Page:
Published at News Front (Nepal) and Samaya Weekly (Nepali translation) on May 19, 2008, and the popular South Korean news Web site OhMyNews.com, which register as many as 15 million visits per day (http://english.ohmynews.com/ArticleView/article_view.asp?menu=A11100&no=382608&rel_no=1&back_url= )
Wang discusses the Nepal-China relationship and how India's growing influence in Asia and beyond could affect China's position.
Recently in Nepal, the Maoists won a majority in Constituent Assembly elections and will probably lead the new government. How do you think this will affect the China-Nepal relationship?
China's Nepal policy is based on 1) mutual respect, 2) equality, and 3) good neighborliness, in order to achieve a strong momentum of growth and to develop Nepal as a transit corridor for Indo-China trade, and trade between China and South Asia. The bilateral economic and trade relations between the two countries have kept a healthy developmental momentum. The total trade volume in 2006 reached US$268 million, with 36.5 percent increase over the previous year even before the Maoists took power.
The Sino-Nepal relationship would most likely continue to flourish with the new Nepal Maoist government. There is no apparent reason against this prediction. In addition, bear in mind that China is the driving force behind the world economy (China contributed an average of 14 percent to the world annual economic growth since 1978; in 2007, it reached 17 percent, surpassing the US for the first time). The increased economic integration between Nepal and China is not an isolated phenomenon.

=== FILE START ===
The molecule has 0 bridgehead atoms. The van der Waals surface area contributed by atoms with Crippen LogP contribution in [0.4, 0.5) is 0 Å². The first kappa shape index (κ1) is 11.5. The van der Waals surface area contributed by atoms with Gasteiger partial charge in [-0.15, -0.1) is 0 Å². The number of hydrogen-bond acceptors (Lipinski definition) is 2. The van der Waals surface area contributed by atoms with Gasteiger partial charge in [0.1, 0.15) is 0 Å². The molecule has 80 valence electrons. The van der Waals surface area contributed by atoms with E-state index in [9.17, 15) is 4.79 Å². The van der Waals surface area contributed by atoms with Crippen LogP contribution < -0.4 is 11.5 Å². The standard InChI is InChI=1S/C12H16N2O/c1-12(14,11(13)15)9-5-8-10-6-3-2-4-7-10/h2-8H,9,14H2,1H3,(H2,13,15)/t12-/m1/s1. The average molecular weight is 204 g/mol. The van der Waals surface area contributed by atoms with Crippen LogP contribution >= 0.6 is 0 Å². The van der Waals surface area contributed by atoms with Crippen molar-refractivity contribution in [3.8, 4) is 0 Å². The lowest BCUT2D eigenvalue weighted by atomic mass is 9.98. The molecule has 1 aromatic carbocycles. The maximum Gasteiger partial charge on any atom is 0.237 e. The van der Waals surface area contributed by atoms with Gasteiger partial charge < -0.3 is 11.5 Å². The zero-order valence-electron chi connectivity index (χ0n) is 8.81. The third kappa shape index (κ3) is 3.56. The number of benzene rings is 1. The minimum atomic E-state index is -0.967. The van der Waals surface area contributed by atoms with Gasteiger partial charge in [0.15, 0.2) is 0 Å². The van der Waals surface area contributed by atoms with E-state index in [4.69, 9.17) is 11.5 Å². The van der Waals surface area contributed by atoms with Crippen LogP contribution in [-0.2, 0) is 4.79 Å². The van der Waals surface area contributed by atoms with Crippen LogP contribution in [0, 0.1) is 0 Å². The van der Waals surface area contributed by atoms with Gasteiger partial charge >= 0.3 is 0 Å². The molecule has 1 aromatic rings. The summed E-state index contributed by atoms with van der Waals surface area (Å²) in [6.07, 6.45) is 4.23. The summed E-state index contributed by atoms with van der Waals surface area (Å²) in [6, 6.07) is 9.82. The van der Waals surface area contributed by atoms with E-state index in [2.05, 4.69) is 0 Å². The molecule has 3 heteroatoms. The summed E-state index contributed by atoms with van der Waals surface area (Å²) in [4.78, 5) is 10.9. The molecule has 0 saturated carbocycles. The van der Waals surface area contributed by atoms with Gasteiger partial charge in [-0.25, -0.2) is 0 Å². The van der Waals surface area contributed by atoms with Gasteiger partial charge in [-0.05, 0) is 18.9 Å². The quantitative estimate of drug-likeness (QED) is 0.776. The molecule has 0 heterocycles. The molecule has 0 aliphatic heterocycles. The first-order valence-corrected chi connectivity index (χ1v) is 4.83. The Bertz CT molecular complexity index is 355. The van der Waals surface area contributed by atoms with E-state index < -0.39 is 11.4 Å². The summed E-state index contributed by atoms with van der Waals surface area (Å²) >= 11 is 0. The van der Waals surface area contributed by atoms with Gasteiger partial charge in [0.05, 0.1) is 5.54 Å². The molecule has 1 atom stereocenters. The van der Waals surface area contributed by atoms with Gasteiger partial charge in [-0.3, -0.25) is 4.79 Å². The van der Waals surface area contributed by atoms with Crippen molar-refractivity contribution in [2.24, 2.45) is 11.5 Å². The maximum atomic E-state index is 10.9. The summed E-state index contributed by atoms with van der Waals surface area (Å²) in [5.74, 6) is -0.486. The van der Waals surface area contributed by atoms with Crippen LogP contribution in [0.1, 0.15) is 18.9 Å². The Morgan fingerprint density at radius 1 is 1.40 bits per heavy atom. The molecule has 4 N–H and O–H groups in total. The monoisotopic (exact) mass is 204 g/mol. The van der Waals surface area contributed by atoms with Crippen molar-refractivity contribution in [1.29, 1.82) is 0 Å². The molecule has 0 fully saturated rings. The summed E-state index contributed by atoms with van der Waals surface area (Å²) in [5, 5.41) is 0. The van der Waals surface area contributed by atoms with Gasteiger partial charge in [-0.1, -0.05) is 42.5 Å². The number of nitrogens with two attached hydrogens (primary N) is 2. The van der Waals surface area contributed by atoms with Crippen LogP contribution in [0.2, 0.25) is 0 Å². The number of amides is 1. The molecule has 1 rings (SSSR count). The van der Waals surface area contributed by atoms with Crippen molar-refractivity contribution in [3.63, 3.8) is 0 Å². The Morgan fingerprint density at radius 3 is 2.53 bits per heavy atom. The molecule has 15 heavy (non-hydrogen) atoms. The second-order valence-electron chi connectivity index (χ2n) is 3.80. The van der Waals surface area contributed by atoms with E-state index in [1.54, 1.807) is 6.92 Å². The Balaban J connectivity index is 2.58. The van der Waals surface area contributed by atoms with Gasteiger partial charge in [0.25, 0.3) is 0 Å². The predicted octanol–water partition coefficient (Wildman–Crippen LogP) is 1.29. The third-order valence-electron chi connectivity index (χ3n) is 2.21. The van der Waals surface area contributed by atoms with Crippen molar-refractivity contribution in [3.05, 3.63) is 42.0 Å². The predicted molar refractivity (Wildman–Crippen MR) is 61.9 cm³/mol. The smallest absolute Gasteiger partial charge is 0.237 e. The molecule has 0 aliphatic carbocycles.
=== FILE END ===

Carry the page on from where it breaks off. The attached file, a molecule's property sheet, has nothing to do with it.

The Sino-India trade volume increased even more impressively by six-fold within 4 years from US$3billion in 2001 to US$18 billion in 2005. With China's non-interference policy towards other countries' internal affairs, such integration will continue as long as China can keep its own economic momentum irrespective of Nepal's internal political transformation.
Is having a Maoist lead government in Nepal going bring the country closer to Beijing, considering that for past couple of years China is pushing more towards a more liberal and open economic and social system?
China's success has served as a role model for many developing and under-developed countries in Africa, South America, Asia, etc., whether these countries have democratic or communist systems. I believe that the new Maoist-led Nepalese government would also be interested in the Chinese model, as it has proved quite successful in countries other than China, for example Vietnam. The Chinese model is summarized by Western scholars and politicians as the Beijing Consensus, which has no bearing on Maoism or communism.
China has "groped for stones to cross the river" instead of dramatic change through potentially dangerous "shock therapy." The Beijing Consensus is a homemade open and liberal recipe which has enabled China to pursue its own course to develop a rapidly growing economy. The success of the Beijing Consensus lies in: 1) a strong willingness to innovate as a path to prosperity for poor countries; 2) a strong belief in sovereignty and multilateralism as a determination to find its own route; and 3) a desire to accumulate the tools of "asymmetric power projection" to balance world powers to be in charge of the Chinese national destiny. The Beijing consensus has led China not only to survival, but also along a path to success.